As I think back over that time, and look at the many DFT schedules that I have collected, I reflect on what I’ve tried to get out of watching art films. People often decide to expand their horizons, and build on an interest. For some, it’s moving towards jazz or classical music after listening to pop music all their lives. For others, it’s opening a book by Thomas Mann after reading contemporary bestsellers for years.
With art film, I’m most interested in making a personal connection with the filmmaker. I look at paintings and drawings in a similar way—what was the artist’s experience as they created their work? How does a director get us to care about their characters?
At the DFT, films like Rosetta and The Dreamlife of Angels took me into the stressful daily lives of some young people. Historical dramas like The Accompanist, Burnt by the Sun, and Capitaine Conan showed me how filmmakers reflected on important events in the history of their countries. Documentaries like In the Land of the Deaf, To Be and to Have, The Long Way Home, and Tom Dowd & the Language of Music inroduced me to real people whom I’ll never forget.
Without the DFT, I might have never discovered such classics as Purple Noon (1960), It Happened Here (1965), and The Edge of the World (1937). I fondly remember the “film exhibits” on such topics as nickelodeons and “riding the rails” in the 1930s.
Many times, I have stood up after an emotionally powerful experience at the DFT and looked around, trying to somehow share my feelings with the rest of the crowd. Films that have affected me like this include Jerusalem, Lamerica, Ponette, After Life, Three Seasons, and Au hasard Balthazar. If I could relive any DFT experiences of the last 20 years, it would be my first viewings of those beautiful films. They all stirred my soul in a life-affirming way.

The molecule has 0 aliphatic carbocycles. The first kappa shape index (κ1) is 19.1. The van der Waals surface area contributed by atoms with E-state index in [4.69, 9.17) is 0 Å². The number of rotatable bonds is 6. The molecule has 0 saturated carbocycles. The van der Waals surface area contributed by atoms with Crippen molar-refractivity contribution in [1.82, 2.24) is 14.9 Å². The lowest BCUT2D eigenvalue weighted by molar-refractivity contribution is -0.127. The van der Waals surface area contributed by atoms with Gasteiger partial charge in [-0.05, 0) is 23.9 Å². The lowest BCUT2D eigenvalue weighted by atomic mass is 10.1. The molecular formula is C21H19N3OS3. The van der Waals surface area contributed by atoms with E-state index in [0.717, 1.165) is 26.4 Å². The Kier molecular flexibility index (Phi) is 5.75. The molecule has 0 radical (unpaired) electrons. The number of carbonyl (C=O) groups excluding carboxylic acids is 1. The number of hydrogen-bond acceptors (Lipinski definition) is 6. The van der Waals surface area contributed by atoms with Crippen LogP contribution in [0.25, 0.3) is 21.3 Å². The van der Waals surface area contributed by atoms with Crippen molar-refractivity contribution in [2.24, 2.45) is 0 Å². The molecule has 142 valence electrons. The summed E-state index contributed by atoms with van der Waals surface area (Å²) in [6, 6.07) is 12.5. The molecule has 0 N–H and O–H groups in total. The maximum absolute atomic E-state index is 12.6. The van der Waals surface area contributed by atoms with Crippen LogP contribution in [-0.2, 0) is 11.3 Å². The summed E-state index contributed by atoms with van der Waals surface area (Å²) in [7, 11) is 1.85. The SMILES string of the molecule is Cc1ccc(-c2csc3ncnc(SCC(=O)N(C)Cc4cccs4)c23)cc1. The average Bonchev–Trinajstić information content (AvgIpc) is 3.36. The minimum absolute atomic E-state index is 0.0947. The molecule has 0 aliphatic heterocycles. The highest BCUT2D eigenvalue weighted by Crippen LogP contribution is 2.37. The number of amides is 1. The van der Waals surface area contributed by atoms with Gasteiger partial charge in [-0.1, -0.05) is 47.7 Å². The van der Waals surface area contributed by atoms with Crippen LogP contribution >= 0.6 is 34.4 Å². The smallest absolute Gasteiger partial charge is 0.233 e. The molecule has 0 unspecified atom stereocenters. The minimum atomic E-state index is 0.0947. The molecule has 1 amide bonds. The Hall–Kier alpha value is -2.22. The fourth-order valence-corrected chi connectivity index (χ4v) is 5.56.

And so I’ll continue to go to the DFT, in search of more such rewarding experiences. Just last Sunday (August 3, 2008), the Israeli movie Jellyfish made me care strongly for the fates of three different women in Tel Aviv, including a Filipina immigrant who spoke English very well. So the DFT helped introduce me to a culture, which in the movie interacted with another culture, resulting in depths of film entertainment that have kept me reflecting on the meaning of the movie.
My memories of the DFT have in part been documented in DFT founder Elliot Wilhelm’s insightful and personable 1999 book, VideoHound’s World Cinema. The book has short analyses of many of my favorite films from the first 10 years of visits to the DFT. And when a restored classic comes to the DFT, I usually find some sharp commentary about that film.
World Cinema has two interesting quotes that have helped remind me that the wide variety of films at the DFT means that I might not always enjoy something that I looked forward to seeing.
In World Cinema, Elliot writes that Salo, or the 120 Days of Sodom “remains the only film in my experience that I genuinely wish I had never seen.”
He also mentions a regular visitor to the DFT telling him after a film, “That was the worst picture I’ve ever seen. I’ll see you next week.”
In a similar vein, I’ll never forget the conversation I overheard one evening after I had watched one of those talky, philosophically romantic movies that seem to be a specialty of the French.
First woman: “French women seem to have a sense of angst that American women can’t even comprehend.”
Second woman: “I’m glad I didn’t bring my husband—he would have killed me.”
I can relate well to all of these comments, and the DFT’s publicity, newspaper reviews, and the Internet have helped me decide what I might really enjoy at the DFT.
And I will keep coming back, filled with anticipation, as the summer DFT season ends on August 17 and the fall 2008 schedule opens on September 18.
Copyright © 2008 by Robert Hollberg Smith, Jr.